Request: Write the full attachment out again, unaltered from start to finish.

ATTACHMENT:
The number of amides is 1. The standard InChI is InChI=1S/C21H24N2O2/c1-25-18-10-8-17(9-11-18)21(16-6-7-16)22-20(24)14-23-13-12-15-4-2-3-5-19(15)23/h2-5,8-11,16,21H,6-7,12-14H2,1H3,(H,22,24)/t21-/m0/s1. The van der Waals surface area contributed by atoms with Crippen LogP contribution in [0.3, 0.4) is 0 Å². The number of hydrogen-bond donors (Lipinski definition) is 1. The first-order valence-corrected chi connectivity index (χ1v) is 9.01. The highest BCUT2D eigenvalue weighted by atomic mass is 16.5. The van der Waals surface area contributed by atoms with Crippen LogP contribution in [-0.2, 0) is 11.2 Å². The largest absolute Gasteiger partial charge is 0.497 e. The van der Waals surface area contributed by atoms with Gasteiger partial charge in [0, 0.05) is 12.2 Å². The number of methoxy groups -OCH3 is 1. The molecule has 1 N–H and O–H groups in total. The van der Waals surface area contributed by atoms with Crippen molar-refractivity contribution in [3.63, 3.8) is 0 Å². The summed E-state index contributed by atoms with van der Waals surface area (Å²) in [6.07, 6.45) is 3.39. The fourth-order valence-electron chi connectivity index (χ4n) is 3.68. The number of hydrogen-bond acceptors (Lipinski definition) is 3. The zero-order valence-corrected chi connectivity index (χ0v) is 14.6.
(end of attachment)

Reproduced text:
The number of amides is 1. The standard InChI is InChI=1S/C21H24N2O2/c1-25-18-10-8-17(9-11-18)21(16-6-7-16)22-20(24)14-23-13-12-15-4-2-3-5-19(15)23/h2-5,8-11,16,21H,6-7,12-14H2,1H3,(H,22,24)/t21-/m0/s1. The van der Waals surface area contributed by atoms with Crippen LogP contribution in [0.3, 0.4) is 0 Å². The number of hydrogen-bond donors (Lipinski definition) is 1. The first-order valence-corrected chi connectivity index (χ1v) is 9.01. The highest BCUT2D eigenvalue weighted by atomic mass is 16.5. The van der Waals surface area contributed by atoms with Crippen LogP contribution in [-0.2, 0) is 11.2 Å². The largest absolute Gasteiger partial charge is 0.497 e. The van der Waals surface area contributed by atoms with Gasteiger partial charge in [0, 0.05) is 12.2 Å². The number of methoxy groups -OCH3 is 1. The molecule has 1 N–H and O–H groups in total. The van der Waals surface area contributed by atoms with Crippen molar-refractivity contribution in [3.63, 3.8) is 0 Å². The summed E-state index contributed by atoms with van der Waals surface area (Å²) in [6.07, 6.45) is 3.39. The fourth-order valence-electron chi connectivity index (χ4n) is 3.68. The number of hydrogen-bond acceptors (Lipinski definition) is 3. The zero-order valence-corrected chi connectivity index (χ0v) is 14.6.